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Gilets Jaunes: French Protesters Demand Lower Taxes and More Spending

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I never thought I would see the day where Antifa would protest side by side with the National Front against the French government. The day has come, and what it means for France is unclear at best.

We spent last Saturday at “Act 9” of the Gilets Jaunes protests in Paris. We marched from the Ministry of Finance to the Arc de Triomphe, growing in numbers and gathering strength as we went.

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The Gilets Jaunes movement, named after the yellow high-visibility vests worn by workers, started November 17 2018, and has rattled the French political elite ever since then. The movement has five main demands:

  • The abolition of Fuel Taxes
  • The resignation of French President Emmanuel Macron
  • Direct democratic ballot initiatives similar to Switzerland or California
  • An end to austerity
  • Measures to help the working class such as a higher minimum wage

From a libertarian perspective, the Gilets Jaunes movement is a generally positive development for France, however many specific demands made by the protesters would expand the state.

The protest movement was initially triggered by the French government’s plans to increase fuel taxes. France has a 64% tax on unleaded gasoline and a 59% tax on diesel, already the highest in the EU. Fuel taxes especially hurt the working poor who are more likely to have jobs that require them to drive vehicles. As the protests continued week after week, the demands slowly expanded to include a wide range of mutually incoherent populist reforms.

Based on my own experience at the protests from speaking with the participants, I have come out with a generally positive opinion of the movement. Many of the protestors that I met were libertarian, although there were also socialists, communists, and fascists among the crowd.

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French secessionists protesting with the flag of Flanders and Aragon.

When I first arrived at the Ministry of Finance to join the protestors, I found several protestors bearing regionalist separatist flags for Bretagne, Flanders, and Corsica. After speaking to them, I quickly found out that their positions could be described as roughly analogous to right-libertarianism: they supported regional autonomy or secession, opposed big government, opposed third world immigration, and supported free market capitalism. I ended up befriending the secessionists, and spending most of the day with them.

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Gilet Jaune with “Deus Vult” written on his vest.

Other protestors were what I would describe as more traditionally “right wing.” During the protests, many of the people I spoke to voted for Le Pen during the 2017 election. I even saw several protesters with vaguely “alt-right” signs, such as one wearing “Deus Vult” on his vest (pictured). Le Pen, despite being generally considered as being on the right, is far from libertarian. The National Front supports the welfare state for working class French people and are opposed to a globalist welfare state open to third world immigrants.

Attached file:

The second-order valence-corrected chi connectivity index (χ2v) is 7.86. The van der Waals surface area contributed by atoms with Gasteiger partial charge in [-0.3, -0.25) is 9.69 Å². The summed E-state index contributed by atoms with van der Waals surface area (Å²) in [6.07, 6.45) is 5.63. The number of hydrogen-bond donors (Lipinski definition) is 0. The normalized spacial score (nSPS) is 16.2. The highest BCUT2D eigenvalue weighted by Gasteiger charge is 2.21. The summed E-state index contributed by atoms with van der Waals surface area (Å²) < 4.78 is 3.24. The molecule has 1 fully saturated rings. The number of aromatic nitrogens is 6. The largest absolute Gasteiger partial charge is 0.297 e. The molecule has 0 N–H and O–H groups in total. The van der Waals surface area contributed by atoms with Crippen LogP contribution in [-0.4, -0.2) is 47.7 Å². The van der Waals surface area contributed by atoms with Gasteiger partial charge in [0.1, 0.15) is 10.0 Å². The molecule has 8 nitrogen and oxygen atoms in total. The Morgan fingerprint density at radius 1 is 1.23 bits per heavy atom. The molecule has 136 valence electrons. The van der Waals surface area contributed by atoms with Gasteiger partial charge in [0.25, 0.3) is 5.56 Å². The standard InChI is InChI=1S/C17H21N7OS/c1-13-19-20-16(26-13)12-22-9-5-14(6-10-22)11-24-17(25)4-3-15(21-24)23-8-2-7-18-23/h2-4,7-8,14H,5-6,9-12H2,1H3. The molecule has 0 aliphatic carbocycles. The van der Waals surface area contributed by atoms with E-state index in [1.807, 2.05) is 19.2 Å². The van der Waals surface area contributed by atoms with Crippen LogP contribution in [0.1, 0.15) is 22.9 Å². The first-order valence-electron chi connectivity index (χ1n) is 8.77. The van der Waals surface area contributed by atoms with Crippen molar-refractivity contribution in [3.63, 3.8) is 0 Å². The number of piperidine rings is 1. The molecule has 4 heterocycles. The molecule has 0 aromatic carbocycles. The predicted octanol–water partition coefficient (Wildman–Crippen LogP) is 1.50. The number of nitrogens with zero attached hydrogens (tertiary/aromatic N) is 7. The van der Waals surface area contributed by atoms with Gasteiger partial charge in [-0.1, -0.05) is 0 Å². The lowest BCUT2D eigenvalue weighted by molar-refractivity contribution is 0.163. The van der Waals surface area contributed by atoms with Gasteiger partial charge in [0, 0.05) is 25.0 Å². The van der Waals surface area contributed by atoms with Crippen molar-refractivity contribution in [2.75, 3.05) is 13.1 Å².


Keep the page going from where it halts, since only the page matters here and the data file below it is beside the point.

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Member of Antifa during the Gilets Jaunes protest.

There also were numerous communists, socialists, and left wing anarchists at the protest. At many times during the march, we heard large groups of Gilets Jaunes chanting “anti-capitalist action” and other leftist slogans. We also saw several protesters wearing antifa gear instead of the usual high-visibility vests (pictured). One of the antifa marchers took out a sharpie pen, and began scrawling a left wing political message on the storefront of a small business. We saw numerous signs extolling the virtues of the minimum wage, condemning the evils capitalism, and demanding an end to austerity.

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We ran into two market anarchists during the protest holding “Buy Bitcoin” and “Democracy = Blockchain” signs.

We even ran into two market anarchists holding signs that said “Buy Bitcoin” and “Democracy = Blockchain.” They were marching against the French government which they argued was too controlling, and specifically told us that they saw anarcho-capitalists as their closest allies.

We saw nearly all imaginable political factions marching in unison against the French government. I think that a broad and internally contradictory political alliance like the Gilets Jaunes is fundamentally unsustainable.

The wide variety of political views expressed during the protests will make it easy for the French elite to cherry pick the most statist of the populist measures being advocated for. Like many good protest movements, there is a significant risk that it will end up being used to reform the government for the worse.

There is also a chance that the Gilets Jaunes will scare the French political elite away from further expanding the state, at least for awhile. I met enough good people at the protest, that I will continue to support the movement for the time being.

The Gilets Jaunes are a crisis, and it remains to be seen if the French leviathan will use it to expand their powers.

All the pictures were taken by Katarina Niedermair who accompanied me during the protest : http://warfaremedia.com/.

Thibault Serlet is the Vice President of the Adrianople Group, a private intelligence firm specializing in economic zones. He is the founder and former CEO of the Startup Societies Foundation. He also reads and reviews a nonfiction book, usually about history, every week on his personal website thibaultserlet.com 

Note: The views expressed on Mises.org are not necessarily those of the Mises Institute.
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